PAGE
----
The Unspoken Truth will engage individuals at random in a brief conversation about who they consider their most cherished individual. Video documentation of these encounters will be presented in the gallery.

Secret Family Recipes, conducted in collaboration with the Asian Arts Initiative, is an innovative and sensitive exploration of issues relative to the body, centering on healing, sharing and service to others. This project seeks to divulge and share the uses of normally sequestered home remedies to serve the needs of others. In cooperation with community gardens, recipes will be reproduced and posted at 7 locations in the greater Philadelphia area. Maps will be imprinted onto napkins and distributed among museum visitors. In addition to the Secret Family Recipes project, young members of Asian Arts Initiative will visit The Fabric Workshop and Museum to fabricate a table runner imprinted with names of acknowledged and significant individuals.

On the evening of the exhibition's opening, members of the "Expressions of Love" choir administered vessels fashioned for the Seed Bowl Project. Museum visitors selected at random by the choir were given a small bowl or vessel containing a wish, or heirloom herbal seeds meant to be planted and shared. The exhibition also features Taller Puertorriqueño's The Human Exercise, a theatrical work that illustrates our common bond.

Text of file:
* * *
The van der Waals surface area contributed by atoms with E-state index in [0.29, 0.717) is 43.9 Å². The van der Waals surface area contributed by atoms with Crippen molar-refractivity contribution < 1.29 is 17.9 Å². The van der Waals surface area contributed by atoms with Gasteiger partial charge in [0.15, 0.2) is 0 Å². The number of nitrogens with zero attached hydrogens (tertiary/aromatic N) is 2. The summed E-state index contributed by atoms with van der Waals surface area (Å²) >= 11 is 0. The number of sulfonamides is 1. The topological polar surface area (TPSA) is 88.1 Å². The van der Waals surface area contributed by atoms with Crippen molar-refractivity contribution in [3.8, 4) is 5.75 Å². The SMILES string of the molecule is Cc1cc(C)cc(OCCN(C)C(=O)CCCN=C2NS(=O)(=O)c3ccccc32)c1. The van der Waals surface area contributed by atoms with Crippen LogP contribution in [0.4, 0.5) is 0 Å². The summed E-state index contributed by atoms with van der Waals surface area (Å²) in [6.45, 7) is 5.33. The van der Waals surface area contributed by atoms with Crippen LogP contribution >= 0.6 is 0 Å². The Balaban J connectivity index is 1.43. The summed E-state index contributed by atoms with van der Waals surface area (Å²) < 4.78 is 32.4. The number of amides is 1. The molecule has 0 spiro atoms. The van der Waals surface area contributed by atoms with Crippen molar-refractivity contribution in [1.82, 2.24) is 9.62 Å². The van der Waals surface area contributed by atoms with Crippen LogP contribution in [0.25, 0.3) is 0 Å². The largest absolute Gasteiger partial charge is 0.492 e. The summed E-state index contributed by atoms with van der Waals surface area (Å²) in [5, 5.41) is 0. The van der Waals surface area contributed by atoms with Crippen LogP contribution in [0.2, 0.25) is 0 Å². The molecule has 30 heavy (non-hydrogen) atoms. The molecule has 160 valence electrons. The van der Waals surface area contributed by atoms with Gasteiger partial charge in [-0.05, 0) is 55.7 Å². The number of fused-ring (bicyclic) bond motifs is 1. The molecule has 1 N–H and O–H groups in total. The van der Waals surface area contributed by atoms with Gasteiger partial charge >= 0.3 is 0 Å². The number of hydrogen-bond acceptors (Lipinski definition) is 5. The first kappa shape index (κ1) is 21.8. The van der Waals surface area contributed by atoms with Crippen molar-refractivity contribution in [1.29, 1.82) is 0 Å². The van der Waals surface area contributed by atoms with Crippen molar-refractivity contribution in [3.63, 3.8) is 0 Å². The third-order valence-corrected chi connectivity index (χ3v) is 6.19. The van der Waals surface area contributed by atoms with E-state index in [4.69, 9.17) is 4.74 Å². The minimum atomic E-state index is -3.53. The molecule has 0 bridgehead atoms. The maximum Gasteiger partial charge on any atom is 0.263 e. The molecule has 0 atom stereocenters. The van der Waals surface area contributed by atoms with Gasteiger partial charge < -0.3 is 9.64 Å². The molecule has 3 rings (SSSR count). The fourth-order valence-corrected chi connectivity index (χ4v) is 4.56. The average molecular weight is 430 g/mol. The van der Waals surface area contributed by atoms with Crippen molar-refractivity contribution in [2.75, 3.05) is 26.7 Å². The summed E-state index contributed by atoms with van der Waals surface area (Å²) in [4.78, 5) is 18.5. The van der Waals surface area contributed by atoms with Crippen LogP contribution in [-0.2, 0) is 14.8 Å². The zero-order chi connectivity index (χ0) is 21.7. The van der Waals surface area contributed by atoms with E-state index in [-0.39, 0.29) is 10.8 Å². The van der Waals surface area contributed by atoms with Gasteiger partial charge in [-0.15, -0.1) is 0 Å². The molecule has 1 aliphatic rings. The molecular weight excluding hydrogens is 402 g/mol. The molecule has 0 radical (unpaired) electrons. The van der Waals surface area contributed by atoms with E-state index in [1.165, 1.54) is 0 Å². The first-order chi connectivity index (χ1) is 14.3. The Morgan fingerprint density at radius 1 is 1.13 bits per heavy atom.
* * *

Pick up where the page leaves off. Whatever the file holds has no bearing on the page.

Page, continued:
Political Fruit addresses issues of nutrition, hunger, and health. During the exhibition's opening and for its duration, small bundles of fresh fruit will be wrapped in hand screened scarves and distributed to those neglected individuals in need who inhabit the streets and alleyways of Philadelphia.

Artists and community members participating in the Spirit Vessel project, carried out with the generous participation of the Clay Studio, fabricated and contributed dozens of bowls as symbolic metaphors.


Lives and works in Pennsylvania.